As the country mourns and begins to process the events of the last weeks, no doubt you will find yourself navigating conversations with young people that will range hugely in reaction to what has happened. So how do we respond as youth leaders to the death of the Queen with a group of young people so varied in their thoughts and responses?
Ultimately, how do we allow space and opportunity to help young people process everything right now?
Perhaps a good place to start is by looking at the subject of change, we’ll then dig a little deeper into understanding more about grief and some practical things we can put into place for our young people.
The death of the Queen is a collective loss that brings about a great deal of change. Even if young people do not feel an emotional reaction to the events of the last week, it is affecting the landscape of the country where they live. It is bringing about change which is important to process.
There has been a very public outpouring of grief this past week in the wake of the death of the Queen, and this may feel like a painful contrast to more personal losses that young people have faced. Grief is often very lonely, bringing silent but significant changes to day-to-day things, like our routines, our security, and our attachments to people and places. For those young people we know who have suffered loss, this period of public mourning may feel particularly difficult to make sense of. It’s also possible that for some it will create a space in which to acknowledge more openly their own grief and sadness. If you work with young people who have suffered their own losses this is a time to be particularly attuned to how they are doing and what it is bringing up for them.
Off the bat, it’s fair to say that aside from the emotional challenges grief can throw our way, the whole concept of change is not something many of us find particularly easily to navigate. And death is of course the ultimate game changer. Unlike the national outpouring of grief that we have seen this week in the wake of the death of our Queen, the personal losses we face around death are very often much quieter, bringing silent but significant changes to the day-to-day things, like our routines, our security, and our attachments to people and places.
Let’s just start by thinking a bit more about change.
At the start of a new academic year, young people across the country are still only days into stepping into what is always a major period of change and transition for them – changes that often rock their friendships, schedules, and secure attachments to places such as the school they’ve been part of for so long, or teachers that have been such an important part of their learning and time at school.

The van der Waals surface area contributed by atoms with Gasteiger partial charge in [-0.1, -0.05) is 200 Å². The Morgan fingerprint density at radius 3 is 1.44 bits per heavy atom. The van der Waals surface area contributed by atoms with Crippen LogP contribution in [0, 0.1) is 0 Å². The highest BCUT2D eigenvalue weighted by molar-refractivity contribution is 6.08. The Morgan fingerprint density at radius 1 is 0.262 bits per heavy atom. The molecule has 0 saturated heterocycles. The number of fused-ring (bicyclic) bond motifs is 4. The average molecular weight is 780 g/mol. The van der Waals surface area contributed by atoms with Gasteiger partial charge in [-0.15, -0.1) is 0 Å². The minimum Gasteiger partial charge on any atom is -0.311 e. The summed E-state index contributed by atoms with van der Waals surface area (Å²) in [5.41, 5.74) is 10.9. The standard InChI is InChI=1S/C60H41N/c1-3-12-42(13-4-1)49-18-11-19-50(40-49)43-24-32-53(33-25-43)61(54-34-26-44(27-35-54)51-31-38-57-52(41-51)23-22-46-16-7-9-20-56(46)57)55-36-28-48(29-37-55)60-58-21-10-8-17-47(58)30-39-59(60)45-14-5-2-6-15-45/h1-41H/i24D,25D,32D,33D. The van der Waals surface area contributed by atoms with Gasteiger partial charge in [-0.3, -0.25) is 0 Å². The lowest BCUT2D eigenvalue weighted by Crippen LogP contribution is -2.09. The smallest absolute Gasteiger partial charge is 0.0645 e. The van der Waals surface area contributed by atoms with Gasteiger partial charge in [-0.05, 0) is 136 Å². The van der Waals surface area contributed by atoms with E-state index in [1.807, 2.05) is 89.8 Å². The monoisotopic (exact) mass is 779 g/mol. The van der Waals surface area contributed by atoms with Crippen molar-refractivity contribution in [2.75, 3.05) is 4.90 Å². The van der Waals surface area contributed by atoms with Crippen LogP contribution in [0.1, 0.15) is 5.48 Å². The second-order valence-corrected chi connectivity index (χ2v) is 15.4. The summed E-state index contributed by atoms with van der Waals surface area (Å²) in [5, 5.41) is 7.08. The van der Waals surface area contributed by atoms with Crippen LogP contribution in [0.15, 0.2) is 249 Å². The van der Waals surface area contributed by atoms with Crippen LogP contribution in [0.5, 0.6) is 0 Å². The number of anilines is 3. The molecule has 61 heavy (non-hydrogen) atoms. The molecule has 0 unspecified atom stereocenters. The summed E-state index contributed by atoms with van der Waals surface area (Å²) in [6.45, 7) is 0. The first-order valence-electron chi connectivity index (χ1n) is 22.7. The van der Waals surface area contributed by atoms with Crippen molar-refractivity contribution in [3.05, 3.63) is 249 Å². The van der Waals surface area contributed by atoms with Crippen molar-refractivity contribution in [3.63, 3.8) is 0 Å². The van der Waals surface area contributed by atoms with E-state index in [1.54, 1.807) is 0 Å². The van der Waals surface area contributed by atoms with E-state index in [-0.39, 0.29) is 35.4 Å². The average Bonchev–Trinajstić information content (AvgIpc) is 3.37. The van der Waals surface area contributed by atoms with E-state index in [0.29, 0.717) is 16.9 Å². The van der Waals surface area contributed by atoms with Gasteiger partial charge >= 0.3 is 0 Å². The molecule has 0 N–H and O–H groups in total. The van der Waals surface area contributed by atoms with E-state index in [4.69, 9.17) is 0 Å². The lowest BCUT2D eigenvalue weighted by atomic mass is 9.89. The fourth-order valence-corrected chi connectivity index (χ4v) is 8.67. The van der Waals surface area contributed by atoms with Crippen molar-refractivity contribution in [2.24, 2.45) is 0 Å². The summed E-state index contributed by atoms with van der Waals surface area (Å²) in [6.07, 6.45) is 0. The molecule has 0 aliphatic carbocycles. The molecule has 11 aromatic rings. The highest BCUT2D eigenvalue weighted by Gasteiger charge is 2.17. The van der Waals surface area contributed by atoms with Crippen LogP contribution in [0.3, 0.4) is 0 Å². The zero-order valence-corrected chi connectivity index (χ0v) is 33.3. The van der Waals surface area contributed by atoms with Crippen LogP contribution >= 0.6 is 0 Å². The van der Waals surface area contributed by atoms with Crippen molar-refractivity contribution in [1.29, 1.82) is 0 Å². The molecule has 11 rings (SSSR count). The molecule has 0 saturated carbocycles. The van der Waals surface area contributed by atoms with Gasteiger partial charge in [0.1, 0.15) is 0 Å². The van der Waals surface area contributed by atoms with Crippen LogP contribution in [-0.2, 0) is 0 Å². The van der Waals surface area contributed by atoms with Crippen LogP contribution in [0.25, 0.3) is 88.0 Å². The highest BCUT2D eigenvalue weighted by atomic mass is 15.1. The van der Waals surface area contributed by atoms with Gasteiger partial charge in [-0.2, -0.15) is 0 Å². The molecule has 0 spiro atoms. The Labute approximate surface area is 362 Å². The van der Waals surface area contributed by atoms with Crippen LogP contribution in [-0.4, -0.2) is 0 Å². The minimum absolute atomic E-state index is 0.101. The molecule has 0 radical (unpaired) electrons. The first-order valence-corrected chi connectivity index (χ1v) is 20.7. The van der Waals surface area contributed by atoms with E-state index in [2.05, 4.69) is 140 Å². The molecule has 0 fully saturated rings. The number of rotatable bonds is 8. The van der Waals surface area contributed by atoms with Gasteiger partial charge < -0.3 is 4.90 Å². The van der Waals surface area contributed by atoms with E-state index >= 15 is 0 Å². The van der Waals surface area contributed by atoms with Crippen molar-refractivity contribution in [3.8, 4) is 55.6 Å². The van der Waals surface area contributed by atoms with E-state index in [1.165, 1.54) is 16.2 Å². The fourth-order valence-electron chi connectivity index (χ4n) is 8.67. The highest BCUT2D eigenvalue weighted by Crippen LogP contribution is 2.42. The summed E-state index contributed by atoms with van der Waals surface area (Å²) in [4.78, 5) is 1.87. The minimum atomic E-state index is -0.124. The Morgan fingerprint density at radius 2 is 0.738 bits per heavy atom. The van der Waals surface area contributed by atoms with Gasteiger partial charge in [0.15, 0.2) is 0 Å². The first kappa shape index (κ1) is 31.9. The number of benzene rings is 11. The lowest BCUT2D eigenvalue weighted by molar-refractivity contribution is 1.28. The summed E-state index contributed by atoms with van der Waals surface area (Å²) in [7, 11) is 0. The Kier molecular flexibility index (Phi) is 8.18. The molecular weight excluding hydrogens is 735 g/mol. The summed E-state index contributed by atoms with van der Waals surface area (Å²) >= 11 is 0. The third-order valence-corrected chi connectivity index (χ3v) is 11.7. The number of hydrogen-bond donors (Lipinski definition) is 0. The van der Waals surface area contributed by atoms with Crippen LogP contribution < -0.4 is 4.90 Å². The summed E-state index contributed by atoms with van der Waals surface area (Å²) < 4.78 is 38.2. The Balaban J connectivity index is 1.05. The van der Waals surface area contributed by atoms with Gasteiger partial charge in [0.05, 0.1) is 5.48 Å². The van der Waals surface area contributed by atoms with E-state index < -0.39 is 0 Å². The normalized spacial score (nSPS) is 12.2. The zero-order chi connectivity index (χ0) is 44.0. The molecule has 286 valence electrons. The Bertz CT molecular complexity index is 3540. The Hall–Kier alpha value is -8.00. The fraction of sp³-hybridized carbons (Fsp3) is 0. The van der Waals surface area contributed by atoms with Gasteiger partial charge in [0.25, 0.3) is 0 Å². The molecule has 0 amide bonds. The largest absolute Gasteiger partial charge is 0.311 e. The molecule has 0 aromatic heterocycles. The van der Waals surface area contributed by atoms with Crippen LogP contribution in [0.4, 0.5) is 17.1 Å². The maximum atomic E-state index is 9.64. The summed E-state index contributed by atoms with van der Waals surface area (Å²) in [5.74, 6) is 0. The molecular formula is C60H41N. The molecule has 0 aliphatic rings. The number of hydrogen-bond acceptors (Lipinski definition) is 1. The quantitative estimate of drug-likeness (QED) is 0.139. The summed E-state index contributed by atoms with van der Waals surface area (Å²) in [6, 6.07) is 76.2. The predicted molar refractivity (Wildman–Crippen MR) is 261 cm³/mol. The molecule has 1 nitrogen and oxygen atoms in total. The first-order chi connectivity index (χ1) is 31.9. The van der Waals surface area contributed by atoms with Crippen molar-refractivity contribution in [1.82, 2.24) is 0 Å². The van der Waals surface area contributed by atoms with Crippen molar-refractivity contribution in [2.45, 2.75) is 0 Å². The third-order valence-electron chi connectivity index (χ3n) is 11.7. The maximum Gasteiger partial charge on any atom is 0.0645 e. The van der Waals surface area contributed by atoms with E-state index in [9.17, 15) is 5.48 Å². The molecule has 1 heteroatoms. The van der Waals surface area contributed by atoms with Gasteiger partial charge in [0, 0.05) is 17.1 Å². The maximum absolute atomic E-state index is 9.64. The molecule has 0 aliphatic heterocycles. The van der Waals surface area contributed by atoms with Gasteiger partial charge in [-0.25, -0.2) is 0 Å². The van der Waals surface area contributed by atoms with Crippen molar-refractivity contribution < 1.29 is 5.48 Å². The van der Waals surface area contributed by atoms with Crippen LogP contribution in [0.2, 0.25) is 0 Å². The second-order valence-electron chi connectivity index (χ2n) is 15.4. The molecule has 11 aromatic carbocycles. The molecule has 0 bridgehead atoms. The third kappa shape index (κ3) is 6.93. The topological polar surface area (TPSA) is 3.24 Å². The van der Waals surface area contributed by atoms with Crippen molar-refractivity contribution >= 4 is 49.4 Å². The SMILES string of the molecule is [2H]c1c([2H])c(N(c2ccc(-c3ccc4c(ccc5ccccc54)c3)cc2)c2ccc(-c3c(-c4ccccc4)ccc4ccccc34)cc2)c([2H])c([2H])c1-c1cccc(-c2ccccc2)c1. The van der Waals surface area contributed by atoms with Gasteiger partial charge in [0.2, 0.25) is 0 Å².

And even for those of us who haven’t started new schools or classes, change seems all around us right now doesn’t it? From the change in government leadership (which already feels like a month ago!), to the change in season and the move away from summer into darker, damper and much shorter autumn days.
Change in whatever form it comes can shake our roots and that’s not an enjoyable feeling for many of us, leaving us often feeling unsettled, confused and feeling a bit wobbly emotionally. But now on top of all the change mentioned above, we have experienced the loss this last week of perhaps the most high-profile figure in British life. That results in a huge amount of cultural and everyday changes also – from a change in monarch, through to changes around what our money looks like, even down to the royal insignia on our Marmite jars and post boxes.
So, what about grief?
Grief is an often misunderstood or at least undervalued emotional process that we all experience at certain points in our life. Although painful, it allows us time and space to process, properly enabling us to heal and carry on with our lives. Not allowing ourselves to feel these emotions can run the risk of us harbouring unresolved pain, needless guilt or sadness that can drain us mentally and resurface later in life as unprocessed trauma having a huge impact on our physical health also.
The definition of loss encompasses a myriad of situations – it’s not an experience that only follows the death of someone you love or knew. It extends to the loss of many things we hold dear, from friendships and relationships through to animals, places, and connections we make as we journey through life. We can feel as shaken by the loss of a childhood pet as we can from the death of someone close to us, and for many young people that sort of grief is often the very first experience of this emotion in their lives.
Grief becomes more complex because no matter what loss we grieve as individuals, we don’t feel things the same way or even work through the understood ‘stages of grief’ (disbelief, anger, depression, bartering and acceptance) in any set order. Nonetheless, knowing what these stages are can mean that we can recognise and validate what young people are going through.
So why is this important right now?
Well, when it comes to your youth right now, there’s a possibility that some of them will be experiencing and expressing totally different reactions to what has just happened. We need to pay attention so that we can respond in a supportive way. Being an emotionally available and understanding out can be transformative in the life of a young person – particularly at significant moments like this. Here are four scenarios you may come across and how to respond.